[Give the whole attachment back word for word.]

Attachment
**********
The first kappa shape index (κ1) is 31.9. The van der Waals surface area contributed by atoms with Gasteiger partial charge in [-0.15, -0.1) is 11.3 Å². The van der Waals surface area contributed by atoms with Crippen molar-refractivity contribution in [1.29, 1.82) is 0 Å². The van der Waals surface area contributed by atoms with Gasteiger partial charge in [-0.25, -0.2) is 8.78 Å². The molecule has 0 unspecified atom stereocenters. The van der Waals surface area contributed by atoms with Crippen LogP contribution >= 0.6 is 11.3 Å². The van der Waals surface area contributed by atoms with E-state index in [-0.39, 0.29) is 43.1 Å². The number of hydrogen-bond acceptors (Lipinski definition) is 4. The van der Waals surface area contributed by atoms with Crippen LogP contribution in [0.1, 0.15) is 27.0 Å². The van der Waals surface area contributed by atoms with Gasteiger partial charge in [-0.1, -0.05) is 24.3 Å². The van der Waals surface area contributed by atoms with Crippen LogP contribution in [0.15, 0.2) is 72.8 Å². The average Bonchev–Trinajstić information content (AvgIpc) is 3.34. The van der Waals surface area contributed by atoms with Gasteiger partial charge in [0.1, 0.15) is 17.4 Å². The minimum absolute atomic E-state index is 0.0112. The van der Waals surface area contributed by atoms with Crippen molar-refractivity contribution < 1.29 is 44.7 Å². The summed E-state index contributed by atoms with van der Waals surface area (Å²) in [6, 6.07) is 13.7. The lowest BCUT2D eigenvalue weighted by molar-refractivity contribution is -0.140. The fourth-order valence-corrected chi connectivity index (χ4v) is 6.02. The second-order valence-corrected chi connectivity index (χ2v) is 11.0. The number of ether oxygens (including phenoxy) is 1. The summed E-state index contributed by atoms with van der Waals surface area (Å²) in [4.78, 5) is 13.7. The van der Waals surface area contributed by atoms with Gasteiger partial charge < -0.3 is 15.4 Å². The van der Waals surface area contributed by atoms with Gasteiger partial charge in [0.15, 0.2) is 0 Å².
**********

The first kappa shape index (κ1) is 31.9. The van der Waals surface area contributed by atoms with Gasteiger partial charge in [-0.15, -0.1) is 11.3 Å². The van der Waals surface area contributed by atoms with Crippen molar-refractivity contribution in [1.29, 1.82) is 0 Å². The van der Waals surface area contributed by atoms with Gasteiger partial charge in [-0.25, -0.2) is 8.78 Å². The molecule has 0 unspecified atom stereocenters. The van der Waals surface area contributed by atoms with Crippen LogP contribution >= 0.6 is 11.3 Å². The van der Waals surface area contributed by atoms with E-state index in [-0.39, 0.29) is 43.1 Å². The number of hydrogen-bond acceptors (Lipinski definition) is 4. The van der Waals surface area contributed by atoms with Crippen LogP contribution in [0.1, 0.15) is 27.0 Å². The van der Waals surface area contributed by atoms with Gasteiger partial charge in [-0.1, -0.05) is 24.3 Å². The van der Waals surface area contributed by atoms with Crippen LogP contribution in [0.15, 0.2) is 72.8 Å². The average Bonchev–Trinajstić information content (AvgIpc) is 3.34. The van der Waals surface area contributed by atoms with Gasteiger partial charge in [0.1, 0.15) is 17.4 Å². The minimum absolute atomic E-state index is 0.0112. The van der Waals surface area contributed by atoms with Crippen molar-refractivity contribution < 1.29 is 44.7 Å². The summed E-state index contributed by atoms with van der Waals surface area (Å²) in [6, 6.07) is 13.7. The lowest BCUT2D eigenvalue weighted by molar-refractivity contribution is -0.140. The fourth-order valence-corrected chi connectivity index (χ4v) is 6.02. The second-order valence-corrected chi connectivity index (χ2v) is 11.0. The number of ether oxygens (including phenoxy) is 1. The summed E-state index contributed by atoms with van der Waals surface area (Å²) in [4.78, 5) is 13.7. The van der Waals surface area contributed by atoms with Gasteiger partial charge < -0.3 is 15.4 Å². The van der Waals surface area contributed by atoms with Gasteiger partial charge in [0.15, 0.2) is 0 Å².